Grieving Dad: Why I Support Corey Johnson’s ‘Master Plan’ Bill
Today, the City Council will pass a sweeping bill that will mandate 50 miles of new protected bike lanes per year, 30 miles of dedicated bus lanes per year and the vast expansion of pedestrianized zones. On Tuesday, members of Families for Safe Streets stood with Council Speaker Corey Johnson in support of the bill. Harold Kahn, whose son Seth died in a crash in 2009, was among them. Kahn spoke so eloquently about his loss and about Johnson’s bill that we present his words in their entirety.
My name is Harold Kahn and in just six days it will be 10 years that our only child — our handsome, kind, generous, loving, creative, and talented, and funny 22-year-old son Seth was run over and killed by an MTA bus driven by a reckless bus driver. Ten heartbreaking years that I have missed seeing, listening and talking to and hugging him. Ten unbelievable, unthinkable years that my wife, Debbie, and I have not had the opportunity to celebrate his graduation, his wedding, and being called “Granddad” and “Grandma.” To hug and spoil as only a Grandparent can do, our very own grandchildren.
Ten surreal, agonizing years.
We will never get to know what he would have done, what he would have accomplished with his life, had he been given the chance to live. Seth was a born leader, a trusted adviser, a good listener and so entertaining. He was a joy to be around and loved to regale us with stories that I could listen to all day if given the chance. I so miss those stories.
Most of Seth’s friends are married and have children of their own. Our close friends and relatives have grandchildren now. We have gone to so many weddings of our friend’s children and our family members that we have become numb from smiling while we die a little on the inside as we watch as these young people, that are not our child, get married and begin their beautiful lives together.
As a founding member of Families for Safe Streets, I stand here with fellow FSS members to proudly support Speaker Corey Johnson’s Master Plan Bill. All of us in Families for Safe Streets have lost family members or suffered serious injuries by traffic violence. HP Liao, Amy Cohen, Fabiola Mendieta — like me have suffered many years of heartache after burying a child. Mary Beth Kelly, and Melodie Bryant whose father, uncle and good friend were all killed in separate crashes. And Hugh Chatfield and Kate Brockwehl have suffered serious injuries.
Let me tell you about Kate, one of our newer members. In December, 2017, she was hit by a driver turning onto West Houston Street. Because she lived, one of the most frustrating parts of her recovery has become strangers telling her, “You just have to be careful.”
Many people who have escaped traffic violence find it comforting to believe that those of us hit or killed by cars did something to contribute to the crash. They want to believe the same cannot happen to them and their loved ones. Like Seth, Kate was walking in the crosswalk with the light, not holding her phone, and she did not have earphones in. Really, the only thing she could have done differently was not go outside and run errands that day.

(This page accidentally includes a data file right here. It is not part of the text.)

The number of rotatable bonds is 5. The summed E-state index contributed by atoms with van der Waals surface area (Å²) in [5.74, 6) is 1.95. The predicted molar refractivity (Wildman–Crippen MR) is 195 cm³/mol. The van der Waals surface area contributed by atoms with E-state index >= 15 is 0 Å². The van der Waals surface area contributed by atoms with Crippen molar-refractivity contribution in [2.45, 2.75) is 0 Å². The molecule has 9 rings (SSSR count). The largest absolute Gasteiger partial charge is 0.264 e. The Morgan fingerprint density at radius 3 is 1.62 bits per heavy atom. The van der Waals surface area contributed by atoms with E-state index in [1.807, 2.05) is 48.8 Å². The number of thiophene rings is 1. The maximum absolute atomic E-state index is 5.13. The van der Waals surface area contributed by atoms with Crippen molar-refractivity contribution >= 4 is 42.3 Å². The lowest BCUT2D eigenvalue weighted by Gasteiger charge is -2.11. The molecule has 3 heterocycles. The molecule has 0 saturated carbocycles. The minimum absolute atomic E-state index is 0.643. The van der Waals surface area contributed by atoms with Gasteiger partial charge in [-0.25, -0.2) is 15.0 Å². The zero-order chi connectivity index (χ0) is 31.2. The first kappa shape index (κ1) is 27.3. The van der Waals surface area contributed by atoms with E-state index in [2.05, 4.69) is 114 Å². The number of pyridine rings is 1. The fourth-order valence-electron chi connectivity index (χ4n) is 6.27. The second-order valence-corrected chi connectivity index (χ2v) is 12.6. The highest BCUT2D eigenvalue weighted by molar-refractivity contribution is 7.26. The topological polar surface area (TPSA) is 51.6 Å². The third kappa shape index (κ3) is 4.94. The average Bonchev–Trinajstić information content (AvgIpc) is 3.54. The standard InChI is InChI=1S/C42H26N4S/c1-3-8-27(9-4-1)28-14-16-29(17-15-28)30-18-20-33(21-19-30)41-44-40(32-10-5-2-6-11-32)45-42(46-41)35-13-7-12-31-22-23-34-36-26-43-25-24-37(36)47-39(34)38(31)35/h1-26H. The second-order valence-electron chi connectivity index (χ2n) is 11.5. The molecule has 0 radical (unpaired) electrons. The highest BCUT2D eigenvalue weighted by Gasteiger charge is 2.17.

She was a student at Columbia when she was hit. A year later, at the beginning of the semester in which she would graduate, a beloved Columbia religion professor and dean, Peter Awn, was hit by a car and killed walking home from campus — as he had done for 30 years. Every single day near Columbia University, tens of thousands of pedestrians and cyclists negotiate streets with delivery trucks, parked cars, and wholly insufficient street safety infrastructure. Despite these known dangers, improvements have long been stymied by the community board. Too often,
street safety improvements only happen after someone is killed.
The Master Plan is a change that is long, long overdue. Currently, New York City is fixing one street at a time with no plan and no significant ramped up effort — and is frequently stymied by a few vocal opponents. This slow, piecemeal approach is grossly inadequate. Our streets are a killing field — people are dying and suffering life-altering injuries in huge numbers. Every two hours, someone is killed or seriously injured like those of us here today in a crash on New York streets.
This bill will provide a huge investment in street safety and centralizes, streamlines, and sets benchmarks for the street safety improvement process so that neighborhoods don’t have to wait for more people to die or be seriously injured before acting to make their streets safer. Finally — we will have in place a comprehensive plan to fix New York City streets, prioritize our most vulnerable street users, and keep everyone safe.
Our future is forever changed because of this epidemic of traffic violence. We stand up and fight for street safety so that no one else is killed or seriously injured in preventable traffic crashes. So that no family suffers as we have. And that one day we will live in a safe, livable city.